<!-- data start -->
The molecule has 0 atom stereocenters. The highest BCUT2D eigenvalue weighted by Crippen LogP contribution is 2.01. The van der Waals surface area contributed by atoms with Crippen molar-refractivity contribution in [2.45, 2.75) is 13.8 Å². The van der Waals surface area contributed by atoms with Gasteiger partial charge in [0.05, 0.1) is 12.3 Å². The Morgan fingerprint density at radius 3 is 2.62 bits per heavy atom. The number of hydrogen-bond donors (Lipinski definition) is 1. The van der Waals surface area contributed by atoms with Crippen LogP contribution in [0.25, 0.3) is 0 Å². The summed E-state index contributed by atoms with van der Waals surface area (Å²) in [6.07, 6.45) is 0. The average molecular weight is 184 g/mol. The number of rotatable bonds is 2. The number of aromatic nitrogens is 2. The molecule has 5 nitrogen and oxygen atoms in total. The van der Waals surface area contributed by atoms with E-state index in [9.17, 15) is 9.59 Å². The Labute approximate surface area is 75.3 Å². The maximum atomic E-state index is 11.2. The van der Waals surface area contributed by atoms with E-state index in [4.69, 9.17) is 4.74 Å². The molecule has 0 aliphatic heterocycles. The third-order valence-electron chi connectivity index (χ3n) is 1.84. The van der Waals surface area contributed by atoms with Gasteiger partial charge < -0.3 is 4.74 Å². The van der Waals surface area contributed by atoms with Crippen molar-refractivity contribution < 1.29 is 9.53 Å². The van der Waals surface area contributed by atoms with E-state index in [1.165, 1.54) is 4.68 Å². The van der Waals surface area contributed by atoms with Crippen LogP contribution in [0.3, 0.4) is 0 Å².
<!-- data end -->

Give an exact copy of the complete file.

The molecule has 0 atom stereocenters. The highest BCUT2D eigenvalue weighted by Crippen LogP contribution is 2.01. The van der Waals surface area contributed by atoms with Crippen molar-refractivity contribution in [2.45, 2.75) is 13.8 Å². The van der Waals surface area contributed by atoms with Gasteiger partial charge in [0.05, 0.1) is 12.3 Å². The Morgan fingerprint density at radius 3 is 2.62 bits per heavy atom. The number of hydrogen-bond donors (Lipinski definition) is 1. The van der Waals surface area contributed by atoms with Crippen LogP contribution in [0.25, 0.3) is 0 Å². The summed E-state index contributed by atoms with van der Waals surface area (Å²) in [6.07, 6.45) is 0. The average molecular weight is 184 g/mol. The number of rotatable bonds is 2. The number of aromatic nitrogens is 2. The molecule has 5 nitrogen and oxygen atoms in total. The van der Waals surface area contributed by atoms with E-state index in [9.17, 15) is 9.59 Å². The Labute approximate surface area is 75.3 Å². The maximum atomic E-state index is 11.2. The van der Waals surface area contributed by atoms with E-state index in [4.69, 9.17) is 4.74 Å². The molecule has 0 aliphatic heterocycles. The third-order valence-electron chi connectivity index (χ3n) is 1.84. The van der Waals surface area contributed by atoms with Gasteiger partial charge < -0.3 is 4.74 Å². The van der Waals surface area contributed by atoms with Crippen molar-refractivity contribution < 1.29 is 9.53 Å². The van der Waals surface area contributed by atoms with E-state index in [1.165, 1.54) is 4.68 Å². The van der Waals surface area contributed by atoms with Crippen LogP contribution in [0.3, 0.4) is 0 Å².